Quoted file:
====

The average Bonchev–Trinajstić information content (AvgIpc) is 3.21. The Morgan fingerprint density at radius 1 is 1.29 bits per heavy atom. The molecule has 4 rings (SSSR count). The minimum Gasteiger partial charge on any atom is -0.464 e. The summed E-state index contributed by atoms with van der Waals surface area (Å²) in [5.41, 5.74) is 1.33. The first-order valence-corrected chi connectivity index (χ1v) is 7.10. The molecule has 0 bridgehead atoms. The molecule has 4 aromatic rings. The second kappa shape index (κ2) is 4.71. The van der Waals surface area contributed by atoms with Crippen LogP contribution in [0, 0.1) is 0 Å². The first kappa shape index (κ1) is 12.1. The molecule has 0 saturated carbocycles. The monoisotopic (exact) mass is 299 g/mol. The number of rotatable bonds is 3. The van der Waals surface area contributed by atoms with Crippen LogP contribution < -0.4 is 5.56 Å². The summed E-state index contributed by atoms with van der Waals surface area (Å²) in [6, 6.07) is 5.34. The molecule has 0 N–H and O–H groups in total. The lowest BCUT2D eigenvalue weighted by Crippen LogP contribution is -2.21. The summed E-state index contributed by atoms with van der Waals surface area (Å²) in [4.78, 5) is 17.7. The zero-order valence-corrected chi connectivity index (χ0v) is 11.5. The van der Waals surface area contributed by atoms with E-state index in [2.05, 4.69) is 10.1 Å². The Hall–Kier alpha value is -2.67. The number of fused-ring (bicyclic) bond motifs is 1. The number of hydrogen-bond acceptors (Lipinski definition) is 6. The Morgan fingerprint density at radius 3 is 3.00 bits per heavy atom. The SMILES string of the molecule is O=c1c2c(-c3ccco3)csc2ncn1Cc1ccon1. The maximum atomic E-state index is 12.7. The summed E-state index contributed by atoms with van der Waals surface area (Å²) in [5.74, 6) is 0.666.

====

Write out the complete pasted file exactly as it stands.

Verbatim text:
The average Bonchev–Trinajstić information content (AvgIpc) is 3.21. The Morgan fingerprint density at radius 1 is 1.29 bits per heavy atom. The molecule has 4 rings (SSSR count). The minimum Gasteiger partial charge on any atom is -0.464 e. The summed E-state index contributed by atoms with van der Waals surface area (Å²) in [5.41, 5.74) is 1.33. The first-order valence-corrected chi connectivity index (χ1v) is 7.10. The molecule has 0 bridgehead atoms. The molecule has 4 aromatic rings. The second kappa shape index (κ2) is 4.71. The van der Waals surface area contributed by atoms with Crippen LogP contribution in [0, 0.1) is 0 Å². The first kappa shape index (κ1) is 12.1. The molecule has 0 saturated carbocycles. The monoisotopic (exact) mass is 299 g/mol. The number of rotatable bonds is 3. The van der Waals surface area contributed by atoms with Crippen LogP contribution < -0.4 is 5.56 Å². The summed E-state index contributed by atoms with van der Waals surface area (Å²) in [6, 6.07) is 5.34. The molecule has 0 N–H and O–H groups in total. The lowest BCUT2D eigenvalue weighted by Crippen LogP contribution is -2.21. The summed E-state index contributed by atoms with van der Waals surface area (Å²) in [4.78, 5) is 17.7. The zero-order valence-corrected chi connectivity index (χ0v) is 11.5. The van der Waals surface area contributed by atoms with E-state index in [2.05, 4.69) is 10.1 Å². The Hall–Kier alpha value is -2.67. The number of fused-ring (bicyclic) bond motifs is 1. The number of hydrogen-bond acceptors (Lipinski definition) is 6. The Morgan fingerprint density at radius 3 is 3.00 bits per heavy atom. The SMILES string of the molecule is O=c1c2c(-c3ccco3)csc2ncn1Cc1ccon1. The maximum atomic E-state index is 12.7. The summed E-state index contributed by atoms with van der Waals surface area (Å²) in [5.74, 6) is 0.666.